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Britain's Prince Harry Ignites Controversy After Dressing in Nazi Uniform

Britain's Prince Harry has sparked a major controversy for attending a costume party dressed as a Nazi soldier.

The photo of Prince Harry, drink in one hand and cigarette in the other, and wearing a khaki uniform with a swastika armband, is splashed across the front page of The Sun, Britain's largest circulation newspaper.

The 20-year-old prince has issued a written apology, but it has done little to quell the outrage that the grandson of Queen Elizabeth, and the man third in line to the British throne, should have gone to a costume party dressed as a German Nazi.

The chairman of Britain's Holocaust Educational Trust, Greville Janner, told British television the affair shows that Prince Harry has not been properly educated about the horrors of World War II.

"There are too many people in Britain and elsewhere whose lives have been wrecked by the Nazis, whose families have been murdered by the Nazis, whose sons maybe have been killed by the Nazis," he said. "It is too close to the war, too close to the Holocaust, and really a senseless way to behave."

A former spokesman for Buckingham Palace, Dickie Arbiter, says Harry has been an embarrassment to his father, Prince Charles, with this affair coming after previous incidents of Harry smoking marijuana and brawling with a photographer. Mr. Arbiter points out that Prince Harry is due to enter a military academy in May, and he can expect some tough discipline.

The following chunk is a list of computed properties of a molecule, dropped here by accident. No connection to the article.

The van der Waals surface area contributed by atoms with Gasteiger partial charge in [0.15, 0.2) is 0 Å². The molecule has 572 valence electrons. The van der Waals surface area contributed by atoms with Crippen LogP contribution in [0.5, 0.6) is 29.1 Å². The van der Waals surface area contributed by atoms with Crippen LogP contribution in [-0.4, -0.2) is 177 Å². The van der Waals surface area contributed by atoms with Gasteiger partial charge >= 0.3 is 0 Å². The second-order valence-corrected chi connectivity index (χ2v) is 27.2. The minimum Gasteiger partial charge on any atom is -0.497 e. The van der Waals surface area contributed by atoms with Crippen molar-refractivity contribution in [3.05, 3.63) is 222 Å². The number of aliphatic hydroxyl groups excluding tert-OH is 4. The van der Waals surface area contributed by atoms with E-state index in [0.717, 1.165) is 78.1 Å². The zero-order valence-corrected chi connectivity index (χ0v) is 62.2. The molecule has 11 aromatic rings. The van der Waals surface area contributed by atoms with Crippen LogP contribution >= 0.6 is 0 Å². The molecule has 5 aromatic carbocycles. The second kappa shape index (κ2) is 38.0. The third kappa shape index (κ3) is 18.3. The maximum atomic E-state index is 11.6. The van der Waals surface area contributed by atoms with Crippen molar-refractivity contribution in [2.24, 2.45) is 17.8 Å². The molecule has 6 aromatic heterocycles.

"There have been people calling for him not to go to the army. I think this is probably the best thing," he said. "This is one way of him knuckling down to discipline given by third parties and third parties that he's not going to answer back to."

The leader of Britain's main opposition party, Michael Howard, says Prince Harry's written apology does not go far enough, and he calls on the prince to make a personal public appearance to say he is sorry.

There are also calls for the prince to go with his uncle, Prince Edward, to the ceremony in two weeks to mark the 60th anniversary of the liberation of the Nazi death camp in Auschwitz, Poland, where a million Jews were exterminated.